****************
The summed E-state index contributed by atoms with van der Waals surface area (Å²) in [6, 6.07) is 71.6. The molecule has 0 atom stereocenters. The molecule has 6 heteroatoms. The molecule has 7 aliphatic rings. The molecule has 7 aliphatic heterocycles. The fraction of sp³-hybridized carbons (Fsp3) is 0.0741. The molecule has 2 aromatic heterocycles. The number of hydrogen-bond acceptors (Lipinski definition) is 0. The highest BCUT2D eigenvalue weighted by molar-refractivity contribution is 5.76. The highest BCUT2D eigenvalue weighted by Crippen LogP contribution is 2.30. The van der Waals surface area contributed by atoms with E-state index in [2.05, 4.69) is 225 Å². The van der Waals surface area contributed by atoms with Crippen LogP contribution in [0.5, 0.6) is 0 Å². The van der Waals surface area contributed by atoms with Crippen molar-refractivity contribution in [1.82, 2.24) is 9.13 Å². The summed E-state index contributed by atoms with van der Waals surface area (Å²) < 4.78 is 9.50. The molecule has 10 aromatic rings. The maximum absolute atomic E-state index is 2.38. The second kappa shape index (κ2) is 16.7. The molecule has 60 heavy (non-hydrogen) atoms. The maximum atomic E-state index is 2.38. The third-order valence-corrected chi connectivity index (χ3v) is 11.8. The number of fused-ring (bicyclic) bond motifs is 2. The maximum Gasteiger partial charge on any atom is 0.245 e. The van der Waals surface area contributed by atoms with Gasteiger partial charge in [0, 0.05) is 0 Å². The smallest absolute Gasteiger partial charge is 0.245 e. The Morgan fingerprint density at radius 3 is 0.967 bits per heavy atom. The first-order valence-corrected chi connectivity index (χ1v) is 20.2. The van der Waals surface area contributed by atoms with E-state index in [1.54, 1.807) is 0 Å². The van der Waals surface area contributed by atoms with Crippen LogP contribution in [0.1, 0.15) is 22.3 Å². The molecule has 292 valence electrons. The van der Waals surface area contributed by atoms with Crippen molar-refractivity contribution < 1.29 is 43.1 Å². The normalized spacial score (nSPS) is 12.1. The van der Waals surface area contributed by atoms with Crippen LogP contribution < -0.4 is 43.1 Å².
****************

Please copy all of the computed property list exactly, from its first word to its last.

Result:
The summed E-state index contributed by atoms with van der Waals surface area (Å²) in [6, 6.07) is 71.6. The molecule has 0 atom stereocenters. The molecule has 6 heteroatoms. The molecule has 7 aliphatic rings. The molecule has 7 aliphatic heterocycles. The fraction of sp³-hybridized carbons (Fsp3) is 0.0741. The molecule has 2 aromatic heterocycles. The number of hydrogen-bond acceptors (Lipinski definition) is 0. The highest BCUT2D eigenvalue weighted by molar-refractivity contribution is 5.76. The highest BCUT2D eigenvalue weighted by Crippen LogP contribution is 2.30. The van der Waals surface area contributed by atoms with E-state index in [2.05, 4.69) is 225 Å². The van der Waals surface area contributed by atoms with Crippen LogP contribution in [0.5, 0.6) is 0 Å². The van der Waals surface area contributed by atoms with Crippen molar-refractivity contribution in [1.82, 2.24) is 9.13 Å². The summed E-state index contributed by atoms with van der Waals surface area (Å²) < 4.78 is 9.50. The molecule has 10 aromatic rings. The maximum absolute atomic E-state index is 2.38. The second kappa shape index (κ2) is 16.7. The molecule has 60 heavy (non-hydrogen) atoms. The maximum atomic E-state index is 2.38. The third-order valence-corrected chi connectivity index (χ3v) is 11.8. The number of fused-ring (bicyclic) bond motifs is 2. The maximum Gasteiger partial charge on any atom is 0.245 e. The van der Waals surface area contributed by atoms with Gasteiger partial charge in [0, 0.05) is 0 Å². The smallest absolute Gasteiger partial charge is 0.245 e. The Morgan fingerprint density at radius 3 is 0.967 bits per heavy atom. The first-order valence-corrected chi connectivity index (χ1v) is 20.2. The van der Waals surface area contributed by atoms with E-state index in [1.54, 1.807) is 0 Å². The van der Waals surface area contributed by atoms with Crippen LogP contribution in [0.1, 0.15) is 22.3 Å². The molecule has 292 valence electrons. The van der Waals surface area contributed by atoms with Crippen molar-refractivity contribution < 1.29 is 43.1 Å². The normalized spacial score (nSPS) is 12.1. The van der Waals surface area contributed by atoms with Crippen LogP contribution < -0.4 is 43.1 Å².